- Wrap the fingers of your left hand around your baby’s foot so they lie across the top of her foot, forefinger closest to the toes and little finger closest to the ankle. Using the tip of your thumb of your right hand, work across the ball of the foot (lung reflexes) from the inside (under the big toe) to the outside edge (under the little toe). Place your thumb on a point, press inwards into that point gently, make a tiny circular movement, hold it there for a second and then release that point. You then walk the thumb across slightly to the next point. Let your thumb walk across the entire foot. Once you have done the ball of the right foot, move to the left foot and do the same.
- The next step is to move down the foot to work across the arch all the way to the outer edge, ending just before the heel begins (upper and lower abdominal reflexes). Once you have done the right foot, move across to the left foot.
- Next, move down to work across the entire heel area (pelvic area and internal pelvic organ reflexes). Again, first complete the right heel before moving onto the left.
- To work your baby’s spine, place your thumb at the base of the heel on the inside of the foot and work up over the arch of the foot, ending at the bottom of the big toe.
- End the treatment with a little massage on each foot. Once done, take both feet in your hands, fingers across the top of the foot and thumbs free. Place your thumbs simultaneously on the solar plexus reflex point, which you’ll find by drawing an imaginary line from the second toe down, below the ball of the foot. It can also be found by gently squeezing the top of the foot inward. Find this “little dimple space” in each foot and gently stimulate the reflex for about five seconds. This will allow your baby to relax deeply and let go. Put all your love into this final massage, ensuring the two of you share a deeply relaxing, loving experience.
What should you focus on?
“During the treatment, focus on the area of the foot that relates to the area in your baby’s body that is presenting with symptoms,” recommends Michelle. “For example, if your baby is struggling with colic, concentrate on working the lower abdominal and pelvic reflexes a little more than the rest of the foot. When doing your final foot massage, massage those areas to stimulate them even further,” she says.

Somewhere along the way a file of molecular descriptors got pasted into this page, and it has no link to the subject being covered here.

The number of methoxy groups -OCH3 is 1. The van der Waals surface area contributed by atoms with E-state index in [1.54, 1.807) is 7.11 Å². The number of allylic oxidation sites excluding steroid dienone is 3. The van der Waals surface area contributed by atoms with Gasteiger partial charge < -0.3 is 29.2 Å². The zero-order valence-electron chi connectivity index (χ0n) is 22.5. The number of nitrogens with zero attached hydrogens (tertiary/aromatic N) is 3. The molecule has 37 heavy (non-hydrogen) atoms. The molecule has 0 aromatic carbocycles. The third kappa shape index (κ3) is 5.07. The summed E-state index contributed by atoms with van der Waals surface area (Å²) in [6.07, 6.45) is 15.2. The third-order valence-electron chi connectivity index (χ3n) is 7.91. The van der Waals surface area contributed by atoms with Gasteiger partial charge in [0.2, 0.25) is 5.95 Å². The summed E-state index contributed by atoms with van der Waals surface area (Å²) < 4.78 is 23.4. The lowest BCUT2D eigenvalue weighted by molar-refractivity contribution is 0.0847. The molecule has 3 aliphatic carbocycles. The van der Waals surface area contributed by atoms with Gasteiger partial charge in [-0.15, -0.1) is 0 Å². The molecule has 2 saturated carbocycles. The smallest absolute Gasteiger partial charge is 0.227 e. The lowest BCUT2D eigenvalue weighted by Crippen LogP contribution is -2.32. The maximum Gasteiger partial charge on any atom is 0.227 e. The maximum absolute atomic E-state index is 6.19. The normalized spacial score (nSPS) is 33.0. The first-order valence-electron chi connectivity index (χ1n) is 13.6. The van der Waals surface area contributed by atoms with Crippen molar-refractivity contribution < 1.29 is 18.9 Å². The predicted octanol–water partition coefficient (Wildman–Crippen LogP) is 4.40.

Handy tips for parents:
Michelle has the following tips and advice for moms wanting to try reflexology at home:
- Ensure your nails are short so you don’t hurt your baby.
- For your first few tries, begin the treatment while your baby is in a good mood. This is usually after a sleep and feed.
- Your pressure should be gentle, yet a little firm. It may hurt if your baby is not well, so trust your instinct and lighten your pressure.
- Make this time fun and special if you’re going to incorporate reflexology into your daily routine.
Work quickly and calmly if you’re using the routine to help relieve symptoms that are causing your baby discomfort. Your baby may fuss or cry. Gently chat to her and let her know you’re trying to help her.
- Doing the treatment during times of illness is a great way to help her get well faster.
- There are no harmful side effects to baby reflexology, so try it and experiment by adjusting the treatment to suit you. If you’re stimulating the entire foot, you’re doing great!
- Sing nursery rhymes like “This Little Piggy” to help keep your baby calm and engaged during the treatment.
- The treatment should be no longer than five to 10 minutes depending on what your baby will allow. If she seems to be enjoying it, carry on.
Xanet is an award-winning journalist and Living and Loving’s digital editor. She has won numerous awards for her health and wellness articles and was a finalist for the Discovery Journalist of the Year in 2009 and again in 2011 for the Discovery Best Health Consumer Reporting and Feature Writing category. She is responsible for our online presence across social media channels and makes sure our moms have fresh and interesting articles to read every day. Learn more about Xanet Scheepers.